Cassini releases 1,400 image mosaic of Earth waving at Saturn

A mosaic of more than 1,400 images of taken around the world of people waving back at NASA’s Cassini spacecraft the day it took a picture of Earth as part of a larger mosaic of the Saturn system. The images arrived at NASA via Twitter, Facebook, Flickr, Instagram, Google+ and e-mail. Click for large version. Credit: NASA/JPL-Caltech

Are you in this photo? People around the world shared more than 1,400 images
of themselves as part of NASA’s Wave at Saturn event on July 19. Cassini used its high-resolution camera that day to snap a portrait of the pale blue dot Earth alongside the planet Saturn. Meanwhile, back on the planet, we waved back.

A small cropped portion of the mosaic pictured above. Credit: NASA/JPL-Caltech

“While Earth is too small in the images Cassini obtained to distinguish any individual human beings, the mission has put together this collage so that we can celebrate all your waving hands, uplifted paws, smiling faces and artwork,” said Linda Spilker, Cassini project scientist at NASA’s Jet Propulsion Laboratory.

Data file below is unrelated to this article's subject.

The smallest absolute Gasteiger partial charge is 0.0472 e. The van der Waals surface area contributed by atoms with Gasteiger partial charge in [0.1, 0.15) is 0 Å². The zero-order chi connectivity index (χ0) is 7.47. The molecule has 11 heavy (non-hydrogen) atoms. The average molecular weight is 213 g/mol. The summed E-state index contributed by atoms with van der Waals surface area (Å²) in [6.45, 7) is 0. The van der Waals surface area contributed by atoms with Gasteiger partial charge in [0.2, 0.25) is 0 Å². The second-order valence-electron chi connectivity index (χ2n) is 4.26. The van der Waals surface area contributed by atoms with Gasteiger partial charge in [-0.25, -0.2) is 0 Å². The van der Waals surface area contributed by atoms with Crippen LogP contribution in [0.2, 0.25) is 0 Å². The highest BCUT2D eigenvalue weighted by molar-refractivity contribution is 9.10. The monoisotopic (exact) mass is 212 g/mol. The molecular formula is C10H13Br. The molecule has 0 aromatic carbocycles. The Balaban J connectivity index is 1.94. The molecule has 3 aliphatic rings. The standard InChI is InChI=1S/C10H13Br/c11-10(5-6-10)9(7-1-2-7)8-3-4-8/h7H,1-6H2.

Earth is the blue dot in this photo taken by the Cassini spacecraft at Saturn on July 19, 2013 from a distance of 898 million miles (1.44 billion km). The dark side of Saturn, its bright limb, the main rings, the F ring, and the G and E rings are clearly seen. Credit: NASA/JPL-Caltech/Space Science Institute

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About astrobob

My name is Bob King and I work at the Duluth News Tribune in Duluth, Minn. as a photographer and photo editor. I'm also an amateur astronomer and have been keen on the sky since age 11. My modest credentials include membership in the American Association of Variable Star Observers (AAVSO) where I'm a regular contributor, International Meteorite Collectors Assn. and Arrowhead Astronomical Society. I also teach community education astronomy classes at our local planetarium.

3 thoughts on “Cassini releases 1,400 image mosaic of Earth waving at Saturn

  1. Bob, I have seemingly good news regarding Comet ISON. Yesterday, I was reading that at discovery the magnitude was 18.8. The comet has brightened to about magnitude 13 right now which would be a 6 magnitude brightening. That is about what you would expect for a comet that is roughly about one third of the distance to the Sun than it was 11 months ago. Even then it was closer to the Sun than Saturn is now. Any how if the comet brightens to magnitude 7 within the first week of November when it is about 70 million miles from the Sun, I am quite confident that we will get a good show out of this one.

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